I have heard the complaint that Our Beloved Month of August is not real cinema, but an instance of a odd, disconcerting, perhaps dissatisfying new form of paracinema, namely: cinema of the art gallery, destined (or maybe better reworked) to be arranged across the variegated panels of digital photo-stills or computer display screens. This has been said, in various ways, of the cinema work of Philippe Grandrieux (‘a series of beautiful startling images – but where is the cohering cinematic structure?’), of Apichatpong Weerasethakul (which also wanders between the conjured levels of documentary and fiction, film and video, before-the-camera and behind-the-scenes, in Syndromes and a Century and Worldly Desires) and, a little earlier, of Abbas Kiarostami (in Taste of Cherry  and The Wind Will Carry Us) – all filmmakers who have indeed taken the step (alongside Ruiz, Akerman, Costa and others) of moving from cinema into gallery works and back again.


Doubtless, such impatient evaluations of Our Beloved Month of August are prompted by the background information that Gomes is part of Portugal’s current ‘experimental auteur scene’ (alongside Sandro Aguilar – his producer here – and João Pedro Rodrigues, channelling the departed free-radical spirit of João César Monteiro), and that he has dabbled in film theory and criticism. But such complaints miss what is innovative, indeed revelatory, about this great new film.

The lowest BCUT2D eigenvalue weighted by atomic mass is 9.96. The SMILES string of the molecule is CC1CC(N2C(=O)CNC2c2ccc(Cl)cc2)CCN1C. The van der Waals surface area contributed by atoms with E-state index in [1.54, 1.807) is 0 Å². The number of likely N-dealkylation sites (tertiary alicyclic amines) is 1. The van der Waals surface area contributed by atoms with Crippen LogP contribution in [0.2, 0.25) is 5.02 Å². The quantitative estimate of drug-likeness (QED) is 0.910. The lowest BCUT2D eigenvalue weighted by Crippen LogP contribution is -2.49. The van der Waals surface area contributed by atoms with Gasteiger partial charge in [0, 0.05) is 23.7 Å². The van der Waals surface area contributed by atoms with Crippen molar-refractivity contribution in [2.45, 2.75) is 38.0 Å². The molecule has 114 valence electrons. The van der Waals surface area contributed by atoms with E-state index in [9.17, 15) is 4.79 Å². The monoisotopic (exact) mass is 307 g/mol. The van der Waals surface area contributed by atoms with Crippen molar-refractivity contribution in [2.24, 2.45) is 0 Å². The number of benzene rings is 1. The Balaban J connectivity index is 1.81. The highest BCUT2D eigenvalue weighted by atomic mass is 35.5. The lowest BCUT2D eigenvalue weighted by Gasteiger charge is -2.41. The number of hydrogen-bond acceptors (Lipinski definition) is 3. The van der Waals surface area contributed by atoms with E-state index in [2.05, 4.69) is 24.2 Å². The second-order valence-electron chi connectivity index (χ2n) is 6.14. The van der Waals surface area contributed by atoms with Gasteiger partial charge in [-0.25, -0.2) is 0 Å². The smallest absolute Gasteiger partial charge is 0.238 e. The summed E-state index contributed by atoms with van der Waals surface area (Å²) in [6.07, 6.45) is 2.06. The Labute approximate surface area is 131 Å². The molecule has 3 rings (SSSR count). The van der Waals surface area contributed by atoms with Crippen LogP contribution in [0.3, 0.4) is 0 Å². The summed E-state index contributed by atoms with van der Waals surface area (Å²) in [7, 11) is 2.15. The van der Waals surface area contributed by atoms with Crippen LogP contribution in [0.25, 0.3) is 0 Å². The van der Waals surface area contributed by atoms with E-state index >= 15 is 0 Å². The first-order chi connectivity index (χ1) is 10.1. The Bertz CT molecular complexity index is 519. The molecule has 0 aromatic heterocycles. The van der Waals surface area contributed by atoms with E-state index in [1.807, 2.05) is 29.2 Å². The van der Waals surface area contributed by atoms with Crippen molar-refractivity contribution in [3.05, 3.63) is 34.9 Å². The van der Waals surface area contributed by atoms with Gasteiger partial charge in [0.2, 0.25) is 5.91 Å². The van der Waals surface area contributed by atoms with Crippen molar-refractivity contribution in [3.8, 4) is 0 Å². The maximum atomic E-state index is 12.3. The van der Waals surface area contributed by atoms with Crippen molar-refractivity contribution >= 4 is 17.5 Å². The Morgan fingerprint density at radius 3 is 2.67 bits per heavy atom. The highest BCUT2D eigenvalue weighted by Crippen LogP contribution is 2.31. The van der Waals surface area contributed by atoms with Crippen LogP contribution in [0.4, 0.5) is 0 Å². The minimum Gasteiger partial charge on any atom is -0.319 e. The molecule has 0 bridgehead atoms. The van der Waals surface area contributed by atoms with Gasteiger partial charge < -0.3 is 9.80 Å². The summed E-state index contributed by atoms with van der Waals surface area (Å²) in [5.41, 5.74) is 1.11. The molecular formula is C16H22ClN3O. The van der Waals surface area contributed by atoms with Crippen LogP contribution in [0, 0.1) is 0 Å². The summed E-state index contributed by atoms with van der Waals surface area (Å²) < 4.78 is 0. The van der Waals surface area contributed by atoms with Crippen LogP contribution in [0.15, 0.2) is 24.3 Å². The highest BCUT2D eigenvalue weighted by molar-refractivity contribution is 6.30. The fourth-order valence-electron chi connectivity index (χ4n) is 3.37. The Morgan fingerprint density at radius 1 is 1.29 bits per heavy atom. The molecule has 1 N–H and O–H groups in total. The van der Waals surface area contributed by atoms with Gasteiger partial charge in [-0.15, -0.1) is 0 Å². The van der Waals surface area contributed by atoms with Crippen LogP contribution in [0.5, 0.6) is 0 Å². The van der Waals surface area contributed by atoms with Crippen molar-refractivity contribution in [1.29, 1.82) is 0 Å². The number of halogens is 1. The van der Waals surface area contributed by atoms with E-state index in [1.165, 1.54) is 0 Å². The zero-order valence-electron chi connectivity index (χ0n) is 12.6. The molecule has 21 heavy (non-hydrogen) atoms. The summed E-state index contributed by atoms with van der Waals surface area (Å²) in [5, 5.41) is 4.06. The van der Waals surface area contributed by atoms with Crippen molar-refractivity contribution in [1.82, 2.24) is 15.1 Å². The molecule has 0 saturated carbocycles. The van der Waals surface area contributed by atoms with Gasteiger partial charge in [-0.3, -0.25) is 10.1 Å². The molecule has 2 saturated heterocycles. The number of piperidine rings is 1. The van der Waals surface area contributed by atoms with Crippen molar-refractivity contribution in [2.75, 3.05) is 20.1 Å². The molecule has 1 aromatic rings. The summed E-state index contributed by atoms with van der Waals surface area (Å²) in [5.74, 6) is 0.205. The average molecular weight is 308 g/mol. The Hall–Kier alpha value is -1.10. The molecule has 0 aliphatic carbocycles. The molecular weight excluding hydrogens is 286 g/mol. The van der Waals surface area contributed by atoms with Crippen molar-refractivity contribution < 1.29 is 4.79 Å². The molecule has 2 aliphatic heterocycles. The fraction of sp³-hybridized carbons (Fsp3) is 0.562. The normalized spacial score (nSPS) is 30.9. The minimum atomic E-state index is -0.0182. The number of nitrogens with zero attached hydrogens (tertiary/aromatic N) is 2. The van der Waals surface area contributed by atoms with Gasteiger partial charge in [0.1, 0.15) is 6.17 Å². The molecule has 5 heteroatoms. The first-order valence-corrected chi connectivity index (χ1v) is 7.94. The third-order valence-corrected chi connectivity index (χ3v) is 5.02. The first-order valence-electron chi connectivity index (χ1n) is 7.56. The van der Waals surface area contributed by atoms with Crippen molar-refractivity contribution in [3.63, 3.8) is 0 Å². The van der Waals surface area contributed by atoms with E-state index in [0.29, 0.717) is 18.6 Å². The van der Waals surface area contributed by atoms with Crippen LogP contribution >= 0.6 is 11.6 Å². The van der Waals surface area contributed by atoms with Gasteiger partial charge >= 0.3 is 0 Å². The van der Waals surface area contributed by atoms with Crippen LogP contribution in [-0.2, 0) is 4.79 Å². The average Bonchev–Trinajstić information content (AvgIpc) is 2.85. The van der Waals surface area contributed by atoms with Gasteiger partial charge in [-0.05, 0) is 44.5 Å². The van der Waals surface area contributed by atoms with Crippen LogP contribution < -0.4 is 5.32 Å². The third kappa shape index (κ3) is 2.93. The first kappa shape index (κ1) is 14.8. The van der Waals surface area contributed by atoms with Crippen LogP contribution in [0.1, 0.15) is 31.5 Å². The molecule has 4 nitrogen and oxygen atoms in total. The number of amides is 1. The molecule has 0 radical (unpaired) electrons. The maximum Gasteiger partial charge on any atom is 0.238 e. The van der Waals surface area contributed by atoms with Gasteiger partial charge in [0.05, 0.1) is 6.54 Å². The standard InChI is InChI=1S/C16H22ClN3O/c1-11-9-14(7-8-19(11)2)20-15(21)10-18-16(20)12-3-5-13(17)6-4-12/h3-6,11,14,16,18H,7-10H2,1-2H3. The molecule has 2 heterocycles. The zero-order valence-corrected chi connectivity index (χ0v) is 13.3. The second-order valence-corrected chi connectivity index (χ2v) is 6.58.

The great Czech-born philosopher Vilém Flusser once mused (in his book The Shape of Things, about issues of design) on the difference between a screen wall and a solid wall – for him, the convenient key (like so many mundane, everyday phenomena, of the kind that Gomes also alights upon) to understanding our civilisation and its discontents. The solid wall marks, for Flusser, a neurotic society – a society of houses and thus ‘dark secrets’, of properties and possessions. And of folly, too, because the wall will always be razed, in the final instance, by the typhoon or the flood or the earthquake. But whereas the solid wall gathers and locks people in, the screen wall – incarnated in history variously by the tent, the kite or the boating sail – is “a place where people assemble and disperse, a calming of the wind”. It is the site for the “assembly of experience”; it is woven, and thus a network.